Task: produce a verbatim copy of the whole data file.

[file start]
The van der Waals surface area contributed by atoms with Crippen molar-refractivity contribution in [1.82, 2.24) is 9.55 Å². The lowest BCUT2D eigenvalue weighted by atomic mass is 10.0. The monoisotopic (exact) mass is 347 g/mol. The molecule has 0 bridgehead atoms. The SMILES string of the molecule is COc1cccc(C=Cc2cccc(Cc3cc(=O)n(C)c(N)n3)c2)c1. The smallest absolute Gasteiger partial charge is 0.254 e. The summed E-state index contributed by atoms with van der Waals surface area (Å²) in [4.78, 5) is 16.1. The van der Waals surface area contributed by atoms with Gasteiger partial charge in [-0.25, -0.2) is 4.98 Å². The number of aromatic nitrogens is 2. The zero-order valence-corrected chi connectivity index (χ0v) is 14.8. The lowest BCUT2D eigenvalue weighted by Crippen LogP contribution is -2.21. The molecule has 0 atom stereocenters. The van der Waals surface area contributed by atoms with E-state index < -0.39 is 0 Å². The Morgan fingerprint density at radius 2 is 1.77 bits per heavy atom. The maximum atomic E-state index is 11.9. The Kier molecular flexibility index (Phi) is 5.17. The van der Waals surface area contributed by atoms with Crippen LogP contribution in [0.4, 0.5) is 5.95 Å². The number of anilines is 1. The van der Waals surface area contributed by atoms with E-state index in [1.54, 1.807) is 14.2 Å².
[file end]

The van der Waals surface area contributed by atoms with Crippen molar-refractivity contribution in [1.82, 2.24) is 9.55 Å². The lowest BCUT2D eigenvalue weighted by atomic mass is 10.0. The monoisotopic (exact) mass is 347 g/mol. The molecule has 0 bridgehead atoms. The SMILES string of the molecule is COc1cccc(C=Cc2cccc(Cc3cc(=O)n(C)c(N)n3)c2)c1. The smallest absolute Gasteiger partial charge is 0.254 e. The summed E-state index contributed by atoms with van der Waals surface area (Å²) in [4.78, 5) is 16.1. The van der Waals surface area contributed by atoms with Gasteiger partial charge in [-0.25, -0.2) is 4.98 Å². The number of aromatic nitrogens is 2. The zero-order valence-corrected chi connectivity index (χ0v) is 14.8. The lowest BCUT2D eigenvalue weighted by Crippen LogP contribution is -2.21. The molecule has 0 atom stereocenters. The van der Waals surface area contributed by atoms with E-state index < -0.39 is 0 Å². The Morgan fingerprint density at radius 2 is 1.77 bits per heavy atom. The maximum atomic E-state index is 11.9. The Kier molecular flexibility index (Phi) is 5.17. The van der Waals surface area contributed by atoms with Crippen LogP contribution in [0.4, 0.5) is 5.95 Å². The number of anilines is 1. The van der Waals surface area contributed by atoms with E-state index in [1.54, 1.807) is 14.2 Å².